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Photos: Eagles on the James

We got up early Saturday and joined Capt. Mike’s Discover the James Tours. We were lucky enough to see eagles, lots of eagles.

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Capt. Mike runs the Discover the James tours and on our expedition, we saw around 15 different eagles. There are quite a few nesting pairs that have staked out their territory along the James and this time of year there is an almost equal number of transitory eagles in the same area.

The James River runs through it … through the City of Richmond and just minutes downriver is an incredible opportunity to see resident bald eagles in their natural habitat. This 3-hour, pontoon boat tour takes you into the midst of an ecosystem rich with wildlife, history and beautiful scenery. Discover the James’ Bald Eagle Tour takes you through an six-mile stretch of the James River known as Jefferson’s Reach, encompassing eight territories of resident bald eagles.

The tour focuses on the sixteen resident bald eagles in Jefferson’s Reach. Resident eagles do not migrate and live within their territories all year long. During the year, two additional populations of bald eagles migrate into the area. In May, summer migratory bald eagles, from the south (mainly Florida), arrive and these eagles are gone by the end of September. In mid November, winter migratory eagles arrive from the north and stay into February, then begin their departure, returning to their breeding grounds.

The tour is currently operating under Covid-19 restrictions and limiting the number of folks on each tour and masks are required. More information on Facebook and here.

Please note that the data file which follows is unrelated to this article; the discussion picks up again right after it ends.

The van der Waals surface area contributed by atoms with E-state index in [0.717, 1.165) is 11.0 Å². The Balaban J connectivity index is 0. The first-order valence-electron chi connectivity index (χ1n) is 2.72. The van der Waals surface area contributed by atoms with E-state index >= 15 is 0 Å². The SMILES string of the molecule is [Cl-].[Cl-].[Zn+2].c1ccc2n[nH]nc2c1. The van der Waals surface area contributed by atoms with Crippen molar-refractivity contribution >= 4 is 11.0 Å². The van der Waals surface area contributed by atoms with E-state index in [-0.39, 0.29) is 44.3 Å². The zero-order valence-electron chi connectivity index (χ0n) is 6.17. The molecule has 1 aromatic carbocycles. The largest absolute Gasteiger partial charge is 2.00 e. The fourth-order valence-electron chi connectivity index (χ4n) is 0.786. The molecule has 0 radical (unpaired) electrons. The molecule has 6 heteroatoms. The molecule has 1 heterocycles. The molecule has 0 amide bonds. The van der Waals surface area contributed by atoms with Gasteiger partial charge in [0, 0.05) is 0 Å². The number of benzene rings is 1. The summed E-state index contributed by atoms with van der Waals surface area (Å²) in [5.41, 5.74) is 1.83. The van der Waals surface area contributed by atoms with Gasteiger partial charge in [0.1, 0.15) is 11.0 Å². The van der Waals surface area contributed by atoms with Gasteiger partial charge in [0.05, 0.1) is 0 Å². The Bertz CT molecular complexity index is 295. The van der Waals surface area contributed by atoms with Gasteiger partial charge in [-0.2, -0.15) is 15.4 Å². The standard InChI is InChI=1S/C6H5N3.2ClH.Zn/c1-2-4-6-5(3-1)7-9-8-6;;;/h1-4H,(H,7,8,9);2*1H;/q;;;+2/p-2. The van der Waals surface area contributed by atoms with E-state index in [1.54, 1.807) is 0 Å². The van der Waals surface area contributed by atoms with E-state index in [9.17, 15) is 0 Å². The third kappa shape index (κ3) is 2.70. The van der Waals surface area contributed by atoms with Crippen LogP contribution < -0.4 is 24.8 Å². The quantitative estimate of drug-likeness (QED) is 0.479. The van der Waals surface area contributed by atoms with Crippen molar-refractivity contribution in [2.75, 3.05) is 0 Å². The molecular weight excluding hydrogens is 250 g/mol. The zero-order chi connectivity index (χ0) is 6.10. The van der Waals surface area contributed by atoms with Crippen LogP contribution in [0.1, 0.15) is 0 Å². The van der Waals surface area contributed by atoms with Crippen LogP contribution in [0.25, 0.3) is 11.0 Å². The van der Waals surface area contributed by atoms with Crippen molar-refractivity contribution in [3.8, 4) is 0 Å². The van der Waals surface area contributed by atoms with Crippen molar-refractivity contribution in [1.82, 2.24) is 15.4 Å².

Eagles aren’t the only bird you’ll see.

This is Bandit and she has an amazing story of survival.

Read more about Bandit (aka Dolly) here.

Bandit enjoying lunch.

The wingspan of an adult Bald Eagle can reach 7.5 feet.

A juvenile Bald Eagle. It takes about 5 years to get full adult plumage.

 

A few more Bald Eagle facts from Cornell Lab.

  • Rather than do their own fishing, Bald Eagles often go after other creatures’ catches. A Bald Eagle will harass a hunting Osprey until the smaller raptor drops its prey in midair, where the eagle swoops it up. A Bald Eagle may even snatch a fish directly out of an Osprey’s talons. Fishing mammals (even people sometimes) can also lose prey to Bald Eagle piracy. See an example here.
  • Had Benjamin Franklin prevailed, the U.S. emblem might have been the Wild Turkey. In 1784, Franklin disparaged the national bird’s thieving tendencies and its vulnerability to harassment by small birds. “For my own part,” he wrote, “I wish the Bald Eagle had not been chosen the Representative of our Country. He is a Bird of bad moral Character. He does not get his Living honestly. … Besides he is a rank Coward: The little King Bird not bigger than a Sparrow attacks him boldly and drives him out of the District.”
  • Sometimes even the national bird has to cut loose. Bald Eagles have been known to play with plastic bottles and other objects pressed into service as toys. One observer witnessed six Bald Eagles passing sticks to each other in midair.
  • The largest Bald Eagle nest on record, in St. Petersburg, Florida, was 2.9 meters in diameter and 6.1 meters tall. Another famous nest—in Vermilion, Ohio—was shaped like a wine glass and weighed almost two metric tons. It was used for 34 years until the tree blew down.